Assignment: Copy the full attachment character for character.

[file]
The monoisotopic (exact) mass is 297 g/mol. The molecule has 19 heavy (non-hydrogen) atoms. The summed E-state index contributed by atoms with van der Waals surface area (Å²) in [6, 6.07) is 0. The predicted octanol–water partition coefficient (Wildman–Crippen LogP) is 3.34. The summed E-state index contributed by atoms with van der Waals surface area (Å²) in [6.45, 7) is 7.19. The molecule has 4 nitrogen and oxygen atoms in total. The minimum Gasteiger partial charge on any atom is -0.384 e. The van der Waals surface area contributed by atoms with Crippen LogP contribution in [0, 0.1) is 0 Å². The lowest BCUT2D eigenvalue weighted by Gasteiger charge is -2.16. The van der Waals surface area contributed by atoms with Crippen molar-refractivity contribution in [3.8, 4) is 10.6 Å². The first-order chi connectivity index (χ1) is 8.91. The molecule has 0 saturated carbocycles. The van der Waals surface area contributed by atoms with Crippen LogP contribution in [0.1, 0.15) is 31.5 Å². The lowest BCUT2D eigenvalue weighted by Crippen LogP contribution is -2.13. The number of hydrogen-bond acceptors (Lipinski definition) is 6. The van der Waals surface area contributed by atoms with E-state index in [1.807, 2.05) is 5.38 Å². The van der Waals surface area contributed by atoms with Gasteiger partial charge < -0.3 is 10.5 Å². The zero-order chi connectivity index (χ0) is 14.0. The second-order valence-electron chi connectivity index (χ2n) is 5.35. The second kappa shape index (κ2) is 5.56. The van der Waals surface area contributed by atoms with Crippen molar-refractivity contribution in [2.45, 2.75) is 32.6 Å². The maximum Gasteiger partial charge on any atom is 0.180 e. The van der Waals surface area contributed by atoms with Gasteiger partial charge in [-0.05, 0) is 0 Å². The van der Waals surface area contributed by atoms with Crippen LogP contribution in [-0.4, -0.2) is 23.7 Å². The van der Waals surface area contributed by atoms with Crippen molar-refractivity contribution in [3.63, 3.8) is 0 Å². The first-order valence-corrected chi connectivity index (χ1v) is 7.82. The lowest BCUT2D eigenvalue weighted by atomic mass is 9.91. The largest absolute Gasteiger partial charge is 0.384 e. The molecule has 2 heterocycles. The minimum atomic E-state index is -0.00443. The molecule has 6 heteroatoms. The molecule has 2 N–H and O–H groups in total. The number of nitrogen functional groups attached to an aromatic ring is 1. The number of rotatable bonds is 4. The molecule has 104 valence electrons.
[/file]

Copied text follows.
The monoisotopic (exact) mass is 297 g/mol. The molecule has 19 heavy (non-hydrogen) atoms. The summed E-state index contributed by atoms with van der Waals surface area (Å²) in [6, 6.07) is 0. The predicted octanol–water partition coefficient (Wildman–Crippen LogP) is 3.34. The summed E-state index contributed by atoms with van der Waals surface area (Å²) in [6.45, 7) is 7.19. The molecule has 4 nitrogen and oxygen atoms in total. The minimum Gasteiger partial charge on any atom is -0.384 e. The van der Waals surface area contributed by atoms with Crippen LogP contribution in [0, 0.1) is 0 Å². The lowest BCUT2D eigenvalue weighted by Gasteiger charge is -2.16. The van der Waals surface area contributed by atoms with Crippen molar-refractivity contribution in [3.8, 4) is 10.6 Å². The first-order chi connectivity index (χ1) is 8.91. The molecule has 0 saturated carbocycles. The van der Waals surface area contributed by atoms with Crippen LogP contribution in [0.1, 0.15) is 31.5 Å². The lowest BCUT2D eigenvalue weighted by Crippen LogP contribution is -2.13. The number of hydrogen-bond acceptors (Lipinski definition) is 6. The van der Waals surface area contributed by atoms with E-state index in [1.807, 2.05) is 5.38 Å². The van der Waals surface area contributed by atoms with Gasteiger partial charge < -0.3 is 10.5 Å². The zero-order chi connectivity index (χ0) is 14.0. The second-order valence-electron chi connectivity index (χ2n) is 5.35. The second kappa shape index (κ2) is 5.56. The van der Waals surface area contributed by atoms with Crippen molar-refractivity contribution in [2.45, 2.75) is 32.6 Å². The maximum Gasteiger partial charge on any atom is 0.180 e. The van der Waals surface area contributed by atoms with Gasteiger partial charge in [-0.05, 0) is 0 Å². The van der Waals surface area contributed by atoms with Crippen LogP contribution in [-0.4, -0.2) is 23.7 Å². The van der Waals surface area contributed by atoms with Crippen molar-refractivity contribution in [3.63, 3.8) is 0 Å². The first-order valence-corrected chi connectivity index (χ1v) is 7.82. The lowest BCUT2D eigenvalue weighted by atomic mass is 9.91. The largest absolute Gasteiger partial charge is 0.384 e. The molecule has 2 heterocycles. The minimum atomic E-state index is -0.00443. The molecule has 6 heteroatoms. The molecule has 2 N–H and O–H groups in total. The number of nitrogen functional groups attached to an aromatic ring is 1. The number of rotatable bonds is 4. The molecule has 104 valence electrons.